Dodd-Frank Act

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The Dodd-Frank Wall Street Reform and Consumer Protection Act (Dodd-Frank Act), named after Senate Banking Committee Chairman Chris Dodd and Chairman of the House Financial Services Committee Barney Frank, was signed into law by President Barack Obama on July 21, 2010.[1]

The 848-page document, which is embedded below, aims to ensure financial stability in the United States by improving accountability and transparency in the financial system, ending "too big to fail" bailout policies and increasing consumer protections related to financial services practices, among other goals. For more information, including a summary of the act, its architects, and key provisions, see the Dodd-Frank page on MarketsWiki.

Summary of Dodd-Frank Provisions

The Act consists of 16 Titles. Below is a summary of the provisions of each title, with links to proposed and/or final rulemakings by regulatory authorities.

Dodd-Frank Act


References

  1. Obama Signs Sweeping Wall Street Overhaul Into Law. Reuters. Retrieved on July 22, 2010.
  2. All eyes on watchdogs to give financial reforms bite. The Financial Times. Retrieved on July 13, 2010.
  3. Office of Financial Research (OFR). U.S. Department of the Treasury. Retrieved on October 27, 2011.
  4. Orderly Liquidation Authority Provisions of the Dodd-Frank Wall Street Reform and Consumer Protection Act. Federal Register. Retrieved on March 16, 2011.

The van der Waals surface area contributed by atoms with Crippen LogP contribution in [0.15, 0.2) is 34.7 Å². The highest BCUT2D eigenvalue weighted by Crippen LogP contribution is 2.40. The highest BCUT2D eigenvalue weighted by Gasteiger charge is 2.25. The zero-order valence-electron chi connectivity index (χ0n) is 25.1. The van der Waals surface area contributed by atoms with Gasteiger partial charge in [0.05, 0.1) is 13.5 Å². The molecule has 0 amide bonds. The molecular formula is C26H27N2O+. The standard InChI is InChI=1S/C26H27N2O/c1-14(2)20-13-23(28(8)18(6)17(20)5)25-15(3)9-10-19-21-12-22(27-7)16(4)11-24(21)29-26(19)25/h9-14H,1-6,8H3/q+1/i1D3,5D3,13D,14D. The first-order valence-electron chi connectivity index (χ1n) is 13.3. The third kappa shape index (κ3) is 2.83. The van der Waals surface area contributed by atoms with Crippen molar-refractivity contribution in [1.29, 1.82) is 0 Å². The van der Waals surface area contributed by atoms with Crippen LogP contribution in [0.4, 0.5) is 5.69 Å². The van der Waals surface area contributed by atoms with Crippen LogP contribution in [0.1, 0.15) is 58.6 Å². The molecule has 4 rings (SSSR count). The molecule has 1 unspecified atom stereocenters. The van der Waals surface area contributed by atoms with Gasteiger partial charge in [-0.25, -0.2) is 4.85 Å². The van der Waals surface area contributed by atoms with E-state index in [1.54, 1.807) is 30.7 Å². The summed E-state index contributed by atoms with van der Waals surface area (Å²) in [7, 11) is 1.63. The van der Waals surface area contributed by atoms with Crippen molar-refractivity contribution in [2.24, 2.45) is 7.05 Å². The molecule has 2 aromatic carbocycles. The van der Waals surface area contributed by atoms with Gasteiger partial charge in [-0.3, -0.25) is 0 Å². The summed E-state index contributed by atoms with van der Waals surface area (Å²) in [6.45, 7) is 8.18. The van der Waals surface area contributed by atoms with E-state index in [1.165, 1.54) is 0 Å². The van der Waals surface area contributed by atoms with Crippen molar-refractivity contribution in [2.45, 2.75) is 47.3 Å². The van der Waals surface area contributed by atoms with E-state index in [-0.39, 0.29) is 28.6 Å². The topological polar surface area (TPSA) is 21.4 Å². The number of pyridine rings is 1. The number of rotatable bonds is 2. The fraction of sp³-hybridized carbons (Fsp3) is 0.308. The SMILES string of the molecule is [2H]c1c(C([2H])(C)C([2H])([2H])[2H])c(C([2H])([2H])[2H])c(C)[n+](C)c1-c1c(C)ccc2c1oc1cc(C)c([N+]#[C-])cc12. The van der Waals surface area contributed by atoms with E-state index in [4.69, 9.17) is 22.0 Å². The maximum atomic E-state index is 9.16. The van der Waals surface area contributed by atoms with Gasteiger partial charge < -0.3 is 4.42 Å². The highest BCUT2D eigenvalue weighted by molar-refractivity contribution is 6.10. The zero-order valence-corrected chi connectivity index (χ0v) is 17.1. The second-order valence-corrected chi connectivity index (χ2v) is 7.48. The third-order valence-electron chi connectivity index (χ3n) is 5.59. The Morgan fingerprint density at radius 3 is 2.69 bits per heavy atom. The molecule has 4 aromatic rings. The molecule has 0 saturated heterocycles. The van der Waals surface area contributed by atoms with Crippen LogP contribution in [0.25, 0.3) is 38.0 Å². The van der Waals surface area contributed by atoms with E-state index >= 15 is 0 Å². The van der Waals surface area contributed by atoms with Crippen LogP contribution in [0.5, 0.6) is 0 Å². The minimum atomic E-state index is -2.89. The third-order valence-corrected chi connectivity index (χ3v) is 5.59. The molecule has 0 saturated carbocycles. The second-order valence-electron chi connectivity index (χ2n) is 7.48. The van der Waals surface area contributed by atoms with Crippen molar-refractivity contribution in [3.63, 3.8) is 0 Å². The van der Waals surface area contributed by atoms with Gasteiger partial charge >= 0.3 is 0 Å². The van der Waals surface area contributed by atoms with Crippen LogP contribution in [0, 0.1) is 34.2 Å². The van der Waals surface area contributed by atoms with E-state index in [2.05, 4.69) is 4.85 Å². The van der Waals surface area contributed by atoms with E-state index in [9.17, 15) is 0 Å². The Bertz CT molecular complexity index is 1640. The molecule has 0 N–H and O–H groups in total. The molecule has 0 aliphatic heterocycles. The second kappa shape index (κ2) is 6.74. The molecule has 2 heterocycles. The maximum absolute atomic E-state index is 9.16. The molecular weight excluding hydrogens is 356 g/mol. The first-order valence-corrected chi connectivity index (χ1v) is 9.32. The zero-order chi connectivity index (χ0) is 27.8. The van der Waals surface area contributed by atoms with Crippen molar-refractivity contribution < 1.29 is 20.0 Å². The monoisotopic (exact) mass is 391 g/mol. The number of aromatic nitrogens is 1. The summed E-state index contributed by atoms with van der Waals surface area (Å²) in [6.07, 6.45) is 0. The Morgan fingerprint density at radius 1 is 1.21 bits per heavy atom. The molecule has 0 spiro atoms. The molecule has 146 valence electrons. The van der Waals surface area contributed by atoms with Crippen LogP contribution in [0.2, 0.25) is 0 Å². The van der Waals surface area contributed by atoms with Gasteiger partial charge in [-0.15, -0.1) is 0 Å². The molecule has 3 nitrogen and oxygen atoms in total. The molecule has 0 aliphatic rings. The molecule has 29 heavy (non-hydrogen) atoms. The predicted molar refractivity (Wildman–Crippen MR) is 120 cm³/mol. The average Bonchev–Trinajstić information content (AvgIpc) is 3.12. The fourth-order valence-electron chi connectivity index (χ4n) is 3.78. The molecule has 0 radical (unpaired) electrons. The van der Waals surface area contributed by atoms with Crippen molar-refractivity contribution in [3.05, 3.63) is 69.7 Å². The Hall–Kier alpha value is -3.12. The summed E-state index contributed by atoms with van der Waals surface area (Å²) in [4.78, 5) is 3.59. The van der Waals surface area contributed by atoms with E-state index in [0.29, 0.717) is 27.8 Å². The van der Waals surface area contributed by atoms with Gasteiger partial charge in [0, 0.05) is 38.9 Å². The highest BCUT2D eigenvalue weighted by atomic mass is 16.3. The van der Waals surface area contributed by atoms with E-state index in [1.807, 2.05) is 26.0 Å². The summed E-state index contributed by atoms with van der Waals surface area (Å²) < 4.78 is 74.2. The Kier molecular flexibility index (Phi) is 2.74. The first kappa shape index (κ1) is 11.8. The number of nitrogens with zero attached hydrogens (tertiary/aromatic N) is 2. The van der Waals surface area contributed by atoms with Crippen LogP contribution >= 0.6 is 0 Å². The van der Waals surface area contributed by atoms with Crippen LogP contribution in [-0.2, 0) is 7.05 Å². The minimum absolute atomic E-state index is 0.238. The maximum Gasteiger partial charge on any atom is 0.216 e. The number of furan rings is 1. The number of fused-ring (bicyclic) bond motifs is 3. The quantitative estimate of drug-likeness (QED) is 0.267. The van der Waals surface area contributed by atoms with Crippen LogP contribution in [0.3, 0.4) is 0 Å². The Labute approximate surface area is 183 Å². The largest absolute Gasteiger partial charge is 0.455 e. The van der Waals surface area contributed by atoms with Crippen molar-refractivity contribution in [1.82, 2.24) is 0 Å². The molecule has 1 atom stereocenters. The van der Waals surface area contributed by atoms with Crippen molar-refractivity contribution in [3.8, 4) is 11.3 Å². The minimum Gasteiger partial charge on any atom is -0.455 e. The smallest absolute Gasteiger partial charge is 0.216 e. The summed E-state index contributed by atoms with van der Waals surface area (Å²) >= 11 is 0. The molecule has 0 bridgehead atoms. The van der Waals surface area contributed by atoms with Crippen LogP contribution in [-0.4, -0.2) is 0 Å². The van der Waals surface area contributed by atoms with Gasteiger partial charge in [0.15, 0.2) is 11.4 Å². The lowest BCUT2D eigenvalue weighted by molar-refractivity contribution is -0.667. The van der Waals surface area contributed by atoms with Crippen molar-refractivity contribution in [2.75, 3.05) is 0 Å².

5. Federal Insurance Office Seeks Comments on How to Modernize, Improve Insurance Regulation. U.S. Department of the Treasury. Retrieved on October 27, 2011.
  6. Volcker Supports Work on Volcker Rule. Wall Street Journal Online. Retrieved on January 19, 2011.
  7. Regulators release plan for Volcker Rule limits on bank trading. Washington Post. Retrieved on October 12, 2011.
  8. Even After ‘Whale’ Losses, Bankers Hammer Volcker. Wall Street Journal. Retrieved on September 11, 2012.
  9. Advance Notice of Proposed Rulemaking Regarding Authority to Designate Financial Market Utilities as Systemically Important. Financial Stability Oversight Council. Retrieved on October 28, 2011.
  10. Learn about the Bureau. Consumer Financial Protection Bureau. Retrieved on October 31, 2011.
  11. Title XI: Federal Reserve System Revisions. American Bankers Association. Retrieved on October 31, 2011.
  12. Sutherland Regulatory Reform Task Force. Sutherland Asbill & Brennan LLP. Retrieved on October 31, 2011.
  13. Summary of the Dodd-Frank Wall Street Reform and Consumer Protection Act. Cadwalader, Wickersham & Taft LLC. Retrieved on October 31, 2011.
  14. Mortgage Reform and Anti-Predatory Lending Act. Association of Corporate Counsel Lexology. Retrieved on October 31, 2011.
  15. Summary of the Dodd-Frank Wall Street Reform and Consumer Protection Act. Cadwalader, Wickersham & Taft LLC. Retrieved on October 31, 2011.
  16. [http://www.irs.gov/pub/irs-pdf/f6781.pdf Gains and Losses From Section 1256 Contracts and Straddles]. Internal Revenue Service. Retrieved on October 31, 2011.
  17. Summary of the Dodd-Frank Wall Street Reform and Consumer Protection Act. Cadwalader, Wickersham & Taft LLC. Retrieved on October 31, 2011.

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